No visit to Cambodia would be complete without seeing the Apsara dance performance. Apsara dancing is a classical Khmer dancing art that’s been part of Khmer culture since the Angkorian days. You can see thousands of Apsara dancers carved on the walls of Angkor temples and pagodas all over Cambodia. Even though I had not heard the word Apsara prior to visiting Cambodia, I have quickly become familiar with it as soon as I started exploring Siem Reap. Moving around was much easier now that I had my mountain bike and as I kept riding around town, I noticed several hotels advertising their nightly Apsara Dance performances. There’s so much of it in Siem Reap, than sooner or later every visitor, even if entirely not familiar with Apsara will have heard of it and attended the show to see what it’s all about. I was lucky enough to have stumbled across an Apsara Dance performed at Wat Kesararam by young amateur dancers to get my introduction to Apsara Dancing prior to attending an actual Apsara show for tourists.
As part of Pchum Ben Festival, main vihara (prayer hall) at Wat Kesararam was full of Khmer people who came there to pray and make offerings to their deceased ancestors and monks. Since big feast with many people attending was anticipated on the day I visited the pagoda, locals also organized a little Apsara dance performance to get themselves entertained prior to festivities. The dance was performed by their daughters – amateur but enthusiastic young Cambodians who appreciate their heritage and keep their ancient culture alive.
I walked into vihara because there was traditional Khmer music coming from the inside played live by a band and there were many shoes outside suggesting that many people are in there (Buddhists always take their shoes off before entering sacred buildings). Understanding that there was something interesting going on, I took my shoes off, wiped off the sweat from my head and stepped right in where heat was just as devastating and the light was dim.
The vihara was quite spacious with many people inside. It was very dark there. No artificial light, just a little bit coming from the outside through small windows. I was the only Caucasian there, but not the only tourist. There were a few Korean (I think they were Korean, I can’t tell Asian nationals from one another) people sitting close to the improvised stage on which young girls performed slow paced Apsara dance.
I wanted to take some pictures, but it was so dark in there it became extremely difficult. Luckily, Apsara dancing is not about speed. It’s about careful posing and a lot of balance. I had to really improvise with my camera because bad lighting conditions and moving objects (albeit slow moving) make for difficult photography. I tried my best.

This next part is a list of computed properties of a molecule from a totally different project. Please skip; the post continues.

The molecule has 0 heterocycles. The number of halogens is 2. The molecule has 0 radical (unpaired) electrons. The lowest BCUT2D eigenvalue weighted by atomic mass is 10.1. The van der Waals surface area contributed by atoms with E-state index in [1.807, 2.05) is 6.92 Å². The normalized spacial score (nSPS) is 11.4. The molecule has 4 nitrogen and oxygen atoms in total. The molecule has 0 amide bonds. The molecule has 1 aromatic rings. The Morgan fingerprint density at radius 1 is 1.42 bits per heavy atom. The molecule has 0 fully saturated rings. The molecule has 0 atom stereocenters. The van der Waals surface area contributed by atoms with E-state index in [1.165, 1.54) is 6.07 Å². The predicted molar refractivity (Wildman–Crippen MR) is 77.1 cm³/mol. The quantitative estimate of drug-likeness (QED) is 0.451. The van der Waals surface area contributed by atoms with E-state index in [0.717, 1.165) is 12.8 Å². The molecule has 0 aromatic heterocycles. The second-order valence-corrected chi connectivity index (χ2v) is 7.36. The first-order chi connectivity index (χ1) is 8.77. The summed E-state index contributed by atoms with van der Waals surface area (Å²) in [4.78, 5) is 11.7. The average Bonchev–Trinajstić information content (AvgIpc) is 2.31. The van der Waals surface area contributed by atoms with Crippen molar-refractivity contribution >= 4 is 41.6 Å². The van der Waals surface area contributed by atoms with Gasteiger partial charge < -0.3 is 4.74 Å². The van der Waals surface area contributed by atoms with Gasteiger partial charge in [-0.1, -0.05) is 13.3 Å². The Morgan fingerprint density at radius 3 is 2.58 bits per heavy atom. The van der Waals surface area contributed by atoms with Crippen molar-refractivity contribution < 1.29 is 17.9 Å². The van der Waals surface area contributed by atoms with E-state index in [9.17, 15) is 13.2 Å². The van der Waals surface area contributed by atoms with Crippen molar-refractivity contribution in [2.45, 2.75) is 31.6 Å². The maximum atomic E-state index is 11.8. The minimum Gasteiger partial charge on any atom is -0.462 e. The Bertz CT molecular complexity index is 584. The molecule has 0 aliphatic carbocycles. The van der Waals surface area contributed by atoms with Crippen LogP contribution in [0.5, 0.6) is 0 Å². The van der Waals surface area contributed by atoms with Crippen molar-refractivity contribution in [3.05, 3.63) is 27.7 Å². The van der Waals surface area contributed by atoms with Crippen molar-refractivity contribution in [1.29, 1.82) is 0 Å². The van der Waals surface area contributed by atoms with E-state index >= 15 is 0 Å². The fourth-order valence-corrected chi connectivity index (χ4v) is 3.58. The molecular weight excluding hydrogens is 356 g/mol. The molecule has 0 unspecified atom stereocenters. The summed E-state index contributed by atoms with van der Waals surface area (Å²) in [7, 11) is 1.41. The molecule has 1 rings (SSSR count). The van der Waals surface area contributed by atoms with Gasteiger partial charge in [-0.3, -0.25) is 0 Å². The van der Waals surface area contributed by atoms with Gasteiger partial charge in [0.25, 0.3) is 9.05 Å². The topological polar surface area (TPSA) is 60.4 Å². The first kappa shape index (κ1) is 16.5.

Luckily for me, none of the locals made any signs of me being a disturbing element. I tried to be as inconspicuous as possible, but I occasionally moved from one spot to another in efforts to find the best angle with most light. The only other thing moving were the Apsara dancers on the stage so my commotion was easily noticeable. Regardless, nobody came to tell me to sit on my ass and stay quiet. I have been noticing this type of acceptance and tolerance of disturbers from the Western countries all throughout Cambodia. Khmer people in Siem Reap are so tolerant with tourists, they would probably not kick me out of there even if I walked in wearing a hat. Not that I would ever do that, but some other tourists do which I noticed when I started exploring Angkor temples. Such a shame that so many people from the west would show no respect for foreign cultures. Yet even though westerners abuse Cambodian traditions so much, I’ve never seen any local bust them for it. On a side note, perhaps it has a lot to do with how much people of Siem Reap like tourists’ money…
Watching this Amateur Apsara dance – my first Apsara performance – was very enlightening. I really needed a break from the sun, but I also felt lucky I got here just in time to see these girls dancing. It was all very sincere. The dancers have performed several numbers accompanied by the music played by live band on the side of the stage and when they were done, they invited the foreigners to join them and learn how to Apsara dance. I had to respectfully decline this generous offer because I was dripping off sweat like I was in a sauna.
Young Koreans took on the offer and joined the dancers on the stage. That was when I realized how easy Apsara dancing seems when you watch it, but how difficult it is when you actually do it. They were teaching the Korean youth how to strike a pose. Moving from one pose to another was excluded, but let me tell you – any of those poses that seemed to easy when done by the dancers takes years of training to master. Apsara dancing is much trickier than is seems. I could tell by the faces of those Korean tourists that they were struggling big time to get simple poses done and for the most part, none of them could do it right. Apsara dancing is not easy, it just seems easy when you watch skilled dancers do it. These young ladies may have been amateurs, but they were impressive never the less. It was a truly uplifting experience. Too bad it was so hot and not enough light for good pictures.